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Always moving forward: SMEs and logistics

The logistics of buying and storing materials, fulfilling orders and shipping products to customers is an essential part of doing business. Managing your supply chain efficiently is key to keeping costs under control while growing your business.

The logistics sector includes the planning, coordination and execution of transportation, warehousing, storage, customs clearances and more. The UK logistics sector contributed £124 billion to the UK economy in 2018. Globally, the sector is valued at $4.7 trillion and is expected to achieve a 4.9 per cent compound annual growth rate over the next five years.

Locally focused SMEs sometimes handle logistics on their own. A local takeaway, for example, may decide to hire a driver and buy a motorbike to take care of picking up supplies and making deliveries itself. The business owner might not even consider this ‘logistics,’ but it is. As the business grows and opens new locations, scaling up to multiple locations, keeping every location supplied and able to process orders and complete deliveries becomes more complicated.

Now, consider an SME entering a new market overseas. It’s an exciting opportunity. The upside is that growing into new markets can give a small business an advantage over its competitors at home. Only a quarter of companies in continental Europe export outside their home countries’ borders. But things can quickly get out of control and cost a business dearly, as there are many potential pitfalls.

There are complications of scale, as we saw above with the takeaway business. But there are also local customs to consider, possible language barriers and local regulations. Every company must consider what the rules are around doing business. What are the taxes and customs charges? If they import parts and assemble them in the new country, are there tax and customs savings? Are there local suppliers? Can warehousing and delivery be outsourced? Can assembly or manufacturing be outsourced to a local partner? How are orders processed? Is there an in-house order system or is it outsourced to a third party? How are deliveries and returns processed?

The good news is SMEs need not do all this on their own.
 

Meeting the challenge

To meet the logistics challenges that come with growth, whether domestic or international, choosing the right partner is key. You must consider what parts of the supply chain you wish to keep internal (such as order processing or billing) and which parts you are willing to outsource to partners. The partner must fit well with your organisation and be able to integrate into your way of doing business. The wise SME will consider several points to determine what to outsource and which partner is best:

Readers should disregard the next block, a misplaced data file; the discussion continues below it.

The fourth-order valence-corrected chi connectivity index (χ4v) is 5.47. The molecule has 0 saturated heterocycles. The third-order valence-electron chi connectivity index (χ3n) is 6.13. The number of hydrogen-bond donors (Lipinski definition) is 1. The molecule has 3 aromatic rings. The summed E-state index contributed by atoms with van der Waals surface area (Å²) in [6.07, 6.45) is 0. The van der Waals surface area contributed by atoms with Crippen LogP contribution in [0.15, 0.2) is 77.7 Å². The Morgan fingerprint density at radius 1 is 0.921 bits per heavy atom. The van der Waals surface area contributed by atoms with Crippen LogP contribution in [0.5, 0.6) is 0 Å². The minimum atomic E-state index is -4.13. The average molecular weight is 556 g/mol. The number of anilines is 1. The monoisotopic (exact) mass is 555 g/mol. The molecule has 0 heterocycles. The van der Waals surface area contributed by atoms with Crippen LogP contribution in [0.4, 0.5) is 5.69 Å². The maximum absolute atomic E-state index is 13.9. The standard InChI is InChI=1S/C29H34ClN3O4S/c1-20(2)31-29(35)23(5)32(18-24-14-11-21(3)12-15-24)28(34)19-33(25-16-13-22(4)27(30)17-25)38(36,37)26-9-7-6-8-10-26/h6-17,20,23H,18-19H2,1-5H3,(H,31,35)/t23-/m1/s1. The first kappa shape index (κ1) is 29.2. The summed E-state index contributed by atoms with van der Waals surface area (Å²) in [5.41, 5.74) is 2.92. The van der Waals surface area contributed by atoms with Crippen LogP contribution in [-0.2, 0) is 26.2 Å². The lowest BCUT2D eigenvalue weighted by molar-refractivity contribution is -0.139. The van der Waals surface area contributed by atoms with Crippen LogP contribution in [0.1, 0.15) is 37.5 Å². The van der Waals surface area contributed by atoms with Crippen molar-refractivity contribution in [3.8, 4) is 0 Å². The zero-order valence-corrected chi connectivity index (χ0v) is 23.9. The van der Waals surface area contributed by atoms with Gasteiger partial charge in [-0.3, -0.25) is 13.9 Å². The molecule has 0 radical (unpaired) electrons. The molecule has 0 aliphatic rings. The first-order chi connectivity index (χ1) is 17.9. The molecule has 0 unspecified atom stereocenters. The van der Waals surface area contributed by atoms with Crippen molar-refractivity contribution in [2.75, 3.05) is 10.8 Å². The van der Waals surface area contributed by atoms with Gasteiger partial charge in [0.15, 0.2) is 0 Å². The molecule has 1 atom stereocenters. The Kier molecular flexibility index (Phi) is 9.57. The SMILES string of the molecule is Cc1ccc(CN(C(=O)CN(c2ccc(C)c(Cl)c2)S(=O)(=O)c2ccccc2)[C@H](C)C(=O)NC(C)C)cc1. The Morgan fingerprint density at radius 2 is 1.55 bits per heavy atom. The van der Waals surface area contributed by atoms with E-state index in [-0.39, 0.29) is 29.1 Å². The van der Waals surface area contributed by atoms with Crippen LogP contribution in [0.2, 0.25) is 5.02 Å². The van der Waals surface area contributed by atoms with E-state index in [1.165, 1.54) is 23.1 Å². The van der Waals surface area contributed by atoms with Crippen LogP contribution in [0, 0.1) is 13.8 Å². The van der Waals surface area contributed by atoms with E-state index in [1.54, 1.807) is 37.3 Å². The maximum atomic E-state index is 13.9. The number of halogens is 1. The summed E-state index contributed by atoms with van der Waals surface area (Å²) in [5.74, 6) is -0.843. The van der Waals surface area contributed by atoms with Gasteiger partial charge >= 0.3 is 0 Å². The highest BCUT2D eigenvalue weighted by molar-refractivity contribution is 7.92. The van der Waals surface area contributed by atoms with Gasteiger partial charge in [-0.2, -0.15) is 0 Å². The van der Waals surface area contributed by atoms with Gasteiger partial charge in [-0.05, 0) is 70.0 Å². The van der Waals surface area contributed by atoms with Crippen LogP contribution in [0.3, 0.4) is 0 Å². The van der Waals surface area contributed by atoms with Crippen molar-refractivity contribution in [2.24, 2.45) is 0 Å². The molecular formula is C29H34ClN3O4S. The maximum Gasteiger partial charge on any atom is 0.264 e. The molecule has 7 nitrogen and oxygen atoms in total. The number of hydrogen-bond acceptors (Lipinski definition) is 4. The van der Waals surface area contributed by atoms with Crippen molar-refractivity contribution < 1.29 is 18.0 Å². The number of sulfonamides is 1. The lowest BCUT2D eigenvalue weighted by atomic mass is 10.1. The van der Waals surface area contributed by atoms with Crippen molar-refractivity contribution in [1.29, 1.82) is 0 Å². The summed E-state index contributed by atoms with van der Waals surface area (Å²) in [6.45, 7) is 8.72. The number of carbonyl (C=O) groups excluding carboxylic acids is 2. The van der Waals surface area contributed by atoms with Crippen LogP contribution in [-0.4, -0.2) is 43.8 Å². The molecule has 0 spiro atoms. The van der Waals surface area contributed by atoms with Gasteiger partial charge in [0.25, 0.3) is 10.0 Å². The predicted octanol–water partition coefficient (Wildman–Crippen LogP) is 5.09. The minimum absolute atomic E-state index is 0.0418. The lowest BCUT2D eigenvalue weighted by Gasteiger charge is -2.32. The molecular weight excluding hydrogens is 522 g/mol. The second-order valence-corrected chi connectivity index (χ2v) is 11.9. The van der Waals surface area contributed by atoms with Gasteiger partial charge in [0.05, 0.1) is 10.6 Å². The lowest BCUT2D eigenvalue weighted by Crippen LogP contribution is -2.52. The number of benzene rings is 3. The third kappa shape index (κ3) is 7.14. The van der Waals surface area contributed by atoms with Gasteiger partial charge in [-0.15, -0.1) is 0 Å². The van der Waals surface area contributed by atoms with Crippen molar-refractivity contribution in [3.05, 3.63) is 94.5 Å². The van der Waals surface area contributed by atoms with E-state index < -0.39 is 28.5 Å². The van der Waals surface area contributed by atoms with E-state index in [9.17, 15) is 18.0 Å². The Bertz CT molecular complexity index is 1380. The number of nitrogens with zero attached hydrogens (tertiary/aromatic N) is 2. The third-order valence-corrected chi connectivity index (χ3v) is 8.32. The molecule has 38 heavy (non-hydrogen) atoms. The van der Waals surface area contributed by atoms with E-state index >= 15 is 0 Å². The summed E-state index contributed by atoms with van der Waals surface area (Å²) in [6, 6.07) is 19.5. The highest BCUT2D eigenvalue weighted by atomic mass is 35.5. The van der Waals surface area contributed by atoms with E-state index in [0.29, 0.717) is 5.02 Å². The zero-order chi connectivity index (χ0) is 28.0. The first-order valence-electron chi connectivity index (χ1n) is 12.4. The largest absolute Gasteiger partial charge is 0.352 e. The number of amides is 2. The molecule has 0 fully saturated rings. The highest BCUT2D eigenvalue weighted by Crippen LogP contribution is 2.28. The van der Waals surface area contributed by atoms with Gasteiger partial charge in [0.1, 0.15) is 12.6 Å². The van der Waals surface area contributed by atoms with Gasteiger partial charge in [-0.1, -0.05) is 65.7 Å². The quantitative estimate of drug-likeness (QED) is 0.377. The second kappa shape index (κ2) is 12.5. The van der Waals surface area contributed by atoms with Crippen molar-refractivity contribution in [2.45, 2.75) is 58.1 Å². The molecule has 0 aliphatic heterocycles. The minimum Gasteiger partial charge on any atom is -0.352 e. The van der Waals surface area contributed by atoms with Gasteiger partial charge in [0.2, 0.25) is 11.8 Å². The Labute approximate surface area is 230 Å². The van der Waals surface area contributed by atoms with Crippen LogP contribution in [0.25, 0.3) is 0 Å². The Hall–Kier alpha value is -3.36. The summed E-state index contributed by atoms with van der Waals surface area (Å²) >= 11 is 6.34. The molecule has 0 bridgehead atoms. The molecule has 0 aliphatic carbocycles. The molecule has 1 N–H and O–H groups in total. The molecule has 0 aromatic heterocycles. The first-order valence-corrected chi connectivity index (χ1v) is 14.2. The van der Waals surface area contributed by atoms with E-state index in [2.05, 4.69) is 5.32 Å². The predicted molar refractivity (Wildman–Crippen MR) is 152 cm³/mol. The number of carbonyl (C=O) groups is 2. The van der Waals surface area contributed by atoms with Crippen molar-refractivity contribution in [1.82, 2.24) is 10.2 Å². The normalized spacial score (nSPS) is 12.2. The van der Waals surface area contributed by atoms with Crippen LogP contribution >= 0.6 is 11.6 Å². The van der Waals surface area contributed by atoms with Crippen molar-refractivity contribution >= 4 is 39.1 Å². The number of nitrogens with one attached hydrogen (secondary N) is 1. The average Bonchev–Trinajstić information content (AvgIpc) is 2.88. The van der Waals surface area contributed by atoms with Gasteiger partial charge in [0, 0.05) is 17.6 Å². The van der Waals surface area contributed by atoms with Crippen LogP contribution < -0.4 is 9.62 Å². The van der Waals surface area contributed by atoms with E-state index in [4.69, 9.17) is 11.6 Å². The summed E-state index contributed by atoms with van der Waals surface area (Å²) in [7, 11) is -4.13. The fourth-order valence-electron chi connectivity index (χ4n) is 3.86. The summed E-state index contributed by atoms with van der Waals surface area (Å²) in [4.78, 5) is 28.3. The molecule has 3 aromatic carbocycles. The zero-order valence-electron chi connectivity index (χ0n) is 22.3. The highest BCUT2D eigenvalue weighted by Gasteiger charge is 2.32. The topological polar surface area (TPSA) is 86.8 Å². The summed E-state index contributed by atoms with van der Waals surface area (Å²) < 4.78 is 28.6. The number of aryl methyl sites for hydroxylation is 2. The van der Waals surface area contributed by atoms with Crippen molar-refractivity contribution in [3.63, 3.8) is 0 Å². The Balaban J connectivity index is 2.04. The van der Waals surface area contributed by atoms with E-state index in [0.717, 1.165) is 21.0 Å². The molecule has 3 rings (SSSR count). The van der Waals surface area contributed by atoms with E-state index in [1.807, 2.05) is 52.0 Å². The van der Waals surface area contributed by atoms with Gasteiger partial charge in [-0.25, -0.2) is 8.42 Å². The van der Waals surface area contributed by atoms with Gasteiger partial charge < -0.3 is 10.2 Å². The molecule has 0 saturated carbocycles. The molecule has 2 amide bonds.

1. Your own capabilities: There may be logistical elements that you excel at and want to keep in house. Don’t be pushed into relinquishing control of these.
  2. Need: Do you actually need to set up a full logistics network? If, for example, you produce small consumer goods, it may be possible to use services such as fulfilment by Amazon to sell your product in new markets and increase your reach with minimal investment.
  3. Flexibility: When entering a new market, you may need some time to get established, meaning you’ll have fluctuating needs. A logistics arrangement should allow for this, rather than forcing you to pay for capabilities you aren’t using.
  4. Familiarity: Every business sector is different, and the right partner will understand your business and its specific needs. You can benefit from the lessons they’ve learned serving other companies in your sector.
  5. Expertise: A good logistics partner will also understand the local business environment and offer valuable advice. If you have your own people on the ground, you may not need this, but it’s nice to have.
  6. Scalability: Consider whether the partner will be able to grow with you. If you outgrow your partner’s capabilities, you may find yourself having to source a new partner in a year or two.
  7. Location: A partner located in an area with good transportation links will provide better service to your customers. It will also make future growth easier as your business develops in that region.
  8. Links: Selecting a partner that operates across multiple countries means you can expand your agreement with them as you expand your business. If you’ve selected a local logistics partner without such connections, you may incur additional costs and complexity to ship into other countries.

The good news for SMEs is that there are logistics providers that can reduce the cost and risk of growing the business, whether domestically or internationally. This means you don’t need to have that expertise in house. But you must still do your homework to determine what you need, what you can afford and who can provide it. There’s a world of opportunities waiting for companies that get it right.

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Always moving forward: SMEs and logistics
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